Number of Breast Cancer Cases Continue to Decline (dateline May 16, 2007)
New research reveals that breast cancer cases declined by over 8% from 2001 through 2004. The results of this research complement a U.S. government study published in December 2006 that found that 7% fewer women were diagnosed with breast cancer between 2002 and 2003. The researchers of that study believed that the decline in breast cancer could be the result of fewer women choosing to use hormone replacement therapy (HRT). The new research reveals that the decline in cases occurred among women over age 50, the most likely candidate for HRT.
Prior to July 2002, breast cancer cases have increased over the past 20 years. Researchers had attributed part of this trend to the increase in the use of screening mammography. Breast cancers were being diagnosed in earlier stages, which also increased chances of survival. However, researchers had thought that the increased use of HRT among menopausal and post-menopausal women might be a factor in the rise of breast cancer diagnoses.
HRT is synthetic estrogen and/or progesterone (progestin) designed to "replace" a woman's depleting hormone levels. Decreased levels of estrogen during menopause may cause hot flashes, vaginal dryness, sleep disturbances, or other bothersome side effects. The dryness of tissue surrounding the vagina and urethra may cause pain during sexual intercourse or urination, and HRT helps to relieve these and other menopausal symptoms.
While HRT has been shown to be effective at relieving menopausal symptoms and may provide protection against conditions such as osteoporosis, recent research has shown that HRT may increase the risk of breast cancer. In July 2002, the National Institutes of Health halted a large study on HRT, called the Women's Health Initiative, because the combined estrogen/progestin regimen of the therapy was found to cause 8 cases of invasive breast cancer for every 10,000 women on HRT (a 26 percent increase in breast cancer risk compared to women who do not take HRT).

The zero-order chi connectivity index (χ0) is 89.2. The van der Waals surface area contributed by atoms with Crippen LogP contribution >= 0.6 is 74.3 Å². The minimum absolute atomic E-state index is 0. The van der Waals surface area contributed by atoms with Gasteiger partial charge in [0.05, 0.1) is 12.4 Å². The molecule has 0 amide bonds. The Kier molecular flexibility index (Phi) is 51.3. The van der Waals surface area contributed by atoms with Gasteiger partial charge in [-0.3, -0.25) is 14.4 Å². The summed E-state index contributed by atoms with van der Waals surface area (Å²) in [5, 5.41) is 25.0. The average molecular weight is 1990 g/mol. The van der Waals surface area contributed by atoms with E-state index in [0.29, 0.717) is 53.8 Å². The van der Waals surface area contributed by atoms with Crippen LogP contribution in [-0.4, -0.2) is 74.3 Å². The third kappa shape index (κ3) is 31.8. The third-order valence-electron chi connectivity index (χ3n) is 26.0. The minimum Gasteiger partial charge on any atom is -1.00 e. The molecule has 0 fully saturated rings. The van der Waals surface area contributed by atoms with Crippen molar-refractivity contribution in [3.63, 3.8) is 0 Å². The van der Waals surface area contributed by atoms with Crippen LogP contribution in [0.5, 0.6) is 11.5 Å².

In the December 2006 study, Donald Berry, Ph.D. of the M.D. Anderson Cancer Center and colleagues studied breast cancer diagnoses in nine areas of the United States that contribute data to the National Cancer Institute's Surveillance Epidemiology and End Results (SEER) database. They found that while breast cancer cases increased by 1.7% per year from 1990 to 1998, and when age was taken into account, diagnoses remained generally stable between 1998 and 2002. However, between 2002 and 2003, there was a 7% decrease in the number of breast cancer cases diagnosed. This amounts to 14,000 fewer cases of breast cancer.
Peter Ravdin, M.D., Ph.D., a research professor in the Department of Biostatistics at M. D. Anderson called the results of the December 2006 study "the largest single drop in breast cancer incidence within a single year I am aware of," says, in an M.D. Andersen news release.
To conduct the current study, Ravdin and his colleagues again examined medical information from the National Cancer Institute's SEER database. They found a decrease in breast cancer cases of 8.6% from 2001 through 2004. The decrease occurred only in women who were 50 years of age or older and occurred more in women whose cancers were estrogen-receptor positive. These types of cancer depend on the hormone estrogen.
Researchers cannot definitely say whether the reduction in HRT use is the underlying cause in the decline in breast cancer cases. However, they believe it is likely that the decrease in hormone use after the results of the 2002 Women's Health Initiative were published contributed to the decline. Other factors could include the decline in screening mammography among women aged 50 and older. As stated earlier, screening mammography has been shown to increase breast cancer rates because the exam has the ability to detect small cancers that previously went undetected.
This information can be confusing for menopausal and post-meonpausal women who have been bombarded with conflicting messages about the safety of HRT. Women at high risk of breast cancer (as determined by family and personal history, etc.) may be advised not to take HRT, but for women at low risk of the disease, the benefits of short-term HRT use could outweigh the possible risks. At the moment, the best advice experts can give is for women to discuss the benefits and risks of HRT with their physicians and make informed choices.